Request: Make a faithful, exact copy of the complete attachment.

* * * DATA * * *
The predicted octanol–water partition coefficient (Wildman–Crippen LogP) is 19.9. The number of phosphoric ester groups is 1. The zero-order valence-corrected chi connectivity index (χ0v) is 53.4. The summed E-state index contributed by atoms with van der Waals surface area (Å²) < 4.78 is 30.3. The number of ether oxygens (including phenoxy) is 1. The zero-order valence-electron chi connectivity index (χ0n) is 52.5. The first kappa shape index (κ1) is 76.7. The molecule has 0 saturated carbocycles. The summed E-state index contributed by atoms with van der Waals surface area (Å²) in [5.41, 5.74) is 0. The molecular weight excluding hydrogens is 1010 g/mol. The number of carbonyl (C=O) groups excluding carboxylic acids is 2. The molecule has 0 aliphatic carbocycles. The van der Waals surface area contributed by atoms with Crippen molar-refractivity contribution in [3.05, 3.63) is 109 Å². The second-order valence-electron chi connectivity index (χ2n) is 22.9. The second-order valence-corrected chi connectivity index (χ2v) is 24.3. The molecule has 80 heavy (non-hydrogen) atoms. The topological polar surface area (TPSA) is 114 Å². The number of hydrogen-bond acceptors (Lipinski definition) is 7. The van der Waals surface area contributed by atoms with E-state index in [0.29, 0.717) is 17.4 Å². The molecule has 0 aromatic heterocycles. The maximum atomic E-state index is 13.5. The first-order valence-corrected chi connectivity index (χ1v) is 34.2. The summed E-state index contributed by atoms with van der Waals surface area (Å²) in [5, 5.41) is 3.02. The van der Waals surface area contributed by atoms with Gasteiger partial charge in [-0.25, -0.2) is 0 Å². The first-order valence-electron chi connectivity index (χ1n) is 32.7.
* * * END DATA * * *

The predicted octanol–water partition coefficient (Wildman–Crippen LogP) is 19.9. The number of phosphoric ester groups is 1. The zero-order valence-corrected chi connectivity index (χ0v) is 53.4. The summed E-state index contributed by atoms with van der Waals surface area (Å²) < 4.78 is 30.3. The number of ether oxygens (including phenoxy) is 1. The zero-order valence-electron chi connectivity index (χ0n) is 52.5. The first kappa shape index (κ1) is 76.7. The molecule has 0 saturated carbocycles. The summed E-state index contributed by atoms with van der Waals surface area (Å²) in [5.41, 5.74) is 0. The molecular weight excluding hydrogens is 1010 g/mol. The number of carbonyl (C=O) groups excluding carboxylic acids is 2. The molecule has 0 aliphatic carbocycles. The van der Waals surface area contributed by atoms with Crippen molar-refractivity contribution in [3.05, 3.63) is 109 Å². The second-order valence-electron chi connectivity index (χ2n) is 22.9. The second-order valence-corrected chi connectivity index (χ2v) is 24.3. The molecule has 80 heavy (non-hydrogen) atoms. The topological polar surface area (TPSA) is 114 Å². The number of hydrogen-bond acceptors (Lipinski definition) is 7. The van der Waals surface area contributed by atoms with E-state index in [0.29, 0.717) is 17.4 Å². The molecule has 0 aromatic heterocycles. The maximum atomic E-state index is 13.5. The first-order valence-corrected chi connectivity index (χ1v) is 34.2. The summed E-state index contributed by atoms with van der Waals surface area (Å²) in [5, 5.41) is 3.02. The van der Waals surface area contributed by atoms with Gasteiger partial charge in [-0.25, -0.2) is 0 Å². The first-order valence-electron chi connectivity index (χ1n) is 32.7.